Compassion. It’s not just for mankind. Since I can remember, I have been surprised by the constant bad publicity and misconceptions of how farmers treat their animals. Things like, “They are just kept around long enough to make money” or “if they are sick they just send them to market” or “how can you consume something you raised” and finally, “you just pump them full of antibiotics and hormones so they are super animals.”
I personally know A LOT of farmers, and trust me when I say, that even though there are a few bad apples…the good ones sweeten the pie.
Let me tell you of an example of this. In 2003, a young farmer and her husband got done milking early on a Sunday evening to make a trip that was a little over four hours to look at a herd of Jersey cows that an older farmer was selling. When they arrived, they talked to the farmer who was already in his 80s and still milking. A short fellow in height, slightly bent over, but very tall in pride when he started talking of his girls. He was especially fond of an 8-year-old named Emilie. She was his favorite but she was getting a little tired he thought and maybe shouldn’t be sold to continue as a milk cow.
The look in the farmer’s eyes told the buyers that he didn’t believe that Emilie should be separated from the herd. The young farmer petted Emilie and she responded by looking over her shoulder at the face connected to this gentle hand and a connection was made.
Emilie was a “boss” cow. She was the first up and she wanted her feed first and she was the center of attention. Heck maybe in her cow mind, the center of the universe. She always got bred back right away. Always had bull calves, but milked like crazy and was always in that kind of moooood that you sensed she knew when you needed a pick me up.
However, when she was around 15, she had some complications and wasn’t doing very good and needed surgery. The farmer said to her husband, “Emilie needs to go” through teary eyes she continued, “she is in a lot of distress and I’m not sure the vet and surgery will save her.”
The compassion and sorrow in his wife’s eyes were too much. His reply back was, “Emilie is more than just a cow. I’ll call the vet. I’d rather see her pass here than to be with strangers.” The vet came and did surgery. Emilie was given the best chance she could be given. When the farmer (through teary eyes) whispered in her ear, “You have to fight and get well,” Emilie perked her ears and nudged her farmer, and a few days later she was up and walking.
For the next couple of years, Emilie was a queen. The vet advised against breeding her, so Emilie was allowed to roam the pasture at will. She came in the barn when she felt like it, and if you were out in the pasture getting cows and were walking anywhere near her, you had better pet her and scratch her ears or her head was under your arm and she was lifting and nudging you until you gave her some attention. A couple more years went by and she got slower, coming up to the feed bunk less. In the winter of 2011, she fell a couple times in the cow yard and had a hard time getting up. She was finally put with the dry cows on the bedding pack and she was quite content and quite spoiled.
A few days later the husband got a call from his wife and she was crying and sobbing and all he could make out was something about Emilie. Finally he caught it, Emilie had apparently been a cougar and had a romantic interlude with the bull and gave birth to a beautiful heifer calf. It was her first heifer, and her first calf in almost four years. Her name would be Mykenzie Fayth. (That’s a whole other blog by the way). Emilie was pretty wore out but she licked her baby clean and got up long enough to get the ever important and rich colostrum (or mother’s milk), out of her and fed to her daughter.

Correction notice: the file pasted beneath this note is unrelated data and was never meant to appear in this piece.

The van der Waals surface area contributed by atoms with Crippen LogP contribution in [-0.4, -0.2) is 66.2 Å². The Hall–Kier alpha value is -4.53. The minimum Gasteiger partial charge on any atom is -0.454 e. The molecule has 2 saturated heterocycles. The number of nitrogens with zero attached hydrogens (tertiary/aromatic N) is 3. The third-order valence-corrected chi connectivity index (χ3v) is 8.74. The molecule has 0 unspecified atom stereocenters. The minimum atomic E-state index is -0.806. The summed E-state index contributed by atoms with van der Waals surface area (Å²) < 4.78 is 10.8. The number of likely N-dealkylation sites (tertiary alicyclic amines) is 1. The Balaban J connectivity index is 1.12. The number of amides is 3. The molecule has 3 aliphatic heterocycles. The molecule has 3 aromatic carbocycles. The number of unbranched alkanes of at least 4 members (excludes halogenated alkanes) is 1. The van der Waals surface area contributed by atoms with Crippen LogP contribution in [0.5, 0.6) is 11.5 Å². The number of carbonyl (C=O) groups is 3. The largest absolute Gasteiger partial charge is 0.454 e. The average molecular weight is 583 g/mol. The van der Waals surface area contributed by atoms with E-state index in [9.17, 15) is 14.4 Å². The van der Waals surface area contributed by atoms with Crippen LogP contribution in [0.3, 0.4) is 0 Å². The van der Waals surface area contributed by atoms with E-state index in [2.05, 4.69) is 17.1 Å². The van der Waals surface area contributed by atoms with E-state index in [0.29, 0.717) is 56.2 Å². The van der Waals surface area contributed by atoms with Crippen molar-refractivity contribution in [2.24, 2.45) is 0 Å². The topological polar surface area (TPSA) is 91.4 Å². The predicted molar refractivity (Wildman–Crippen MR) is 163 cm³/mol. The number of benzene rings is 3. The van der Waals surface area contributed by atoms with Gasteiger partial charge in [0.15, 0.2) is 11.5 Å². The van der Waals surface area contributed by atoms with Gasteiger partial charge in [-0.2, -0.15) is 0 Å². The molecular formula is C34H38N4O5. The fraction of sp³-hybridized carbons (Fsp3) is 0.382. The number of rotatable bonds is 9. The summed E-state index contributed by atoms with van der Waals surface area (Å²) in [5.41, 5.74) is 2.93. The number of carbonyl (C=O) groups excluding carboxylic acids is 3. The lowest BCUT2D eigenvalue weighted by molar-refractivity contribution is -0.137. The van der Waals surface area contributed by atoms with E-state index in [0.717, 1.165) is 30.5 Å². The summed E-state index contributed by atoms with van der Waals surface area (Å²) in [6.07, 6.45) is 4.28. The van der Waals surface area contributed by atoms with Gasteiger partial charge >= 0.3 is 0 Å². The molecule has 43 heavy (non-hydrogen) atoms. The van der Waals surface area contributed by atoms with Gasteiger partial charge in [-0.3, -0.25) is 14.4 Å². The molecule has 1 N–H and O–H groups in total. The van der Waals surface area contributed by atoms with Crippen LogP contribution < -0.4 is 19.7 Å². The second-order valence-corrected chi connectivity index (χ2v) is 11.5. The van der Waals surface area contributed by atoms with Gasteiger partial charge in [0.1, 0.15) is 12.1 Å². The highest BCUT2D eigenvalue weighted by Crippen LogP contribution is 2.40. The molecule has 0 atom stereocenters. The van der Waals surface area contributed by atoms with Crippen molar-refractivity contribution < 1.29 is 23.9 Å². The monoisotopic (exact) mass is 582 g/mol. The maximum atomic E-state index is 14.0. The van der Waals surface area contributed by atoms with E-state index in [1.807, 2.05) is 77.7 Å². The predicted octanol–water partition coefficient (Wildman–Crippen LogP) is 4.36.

Three days later, Emilie passed.
It was a bittersweet time as you could see her momma’s eyes and spirit in her baby. The farmer cried. Her shoulders heaved in a pain and sorrow not seen in most. She petted Emilie’s soft coat, nuzzled her head, whispered in her ear, patted her head one last time and as she walked away said, “She deserves more than that truck to come get her.”
In the dead of winter, Emilie was buried in a clearing in the woods next to a young tree. She has been immortalized three times. First, by an engraved plaque and picture frame. Second, on a tattoo on the farmer’s strong shoulder with her beautiful sweet face surrounded by a heart made of braided barbed wire; and third on a cake pan that reads, “The only thing that gets as much love and attention as my cows is what I made in this pan.”
But even more, she has been immortalized by the lessons she taught. To never give up. To take time to cherish those close to you. That a few kind words renew the spirit of all those that breathe; and finally, that farmers aren’t in it for the money. That even in the cold of winter when it’s 30 below at 2 a.m. they will strip down to a t-shirt to save a momma and her baby.
Compassion can be taught by an 18-year-old cow and her farmer. I know this because I am the farmer’s husband who gets to see and hear the farmer tell Mykenzie (while being hand fed grass or some molasses covered corn) while scratching behind her ears, that her momma was amazing and that she taught her some of the most valuable lessons in life.
So to those that doubt, I challenge you to find a more compassionate people than farmers. Whether it’s their animals or their land or their families. Let’s not forget the millions of people who they don’t even know, yet they put food and fiber in the system to get from their farm to your plate…farmers care. Not about the money, but about those they provide for. It’s who they are and it’s what they do.
Compassion. It’s not a word. It’s a value.
Jeff is the Green County Farm Bureau President.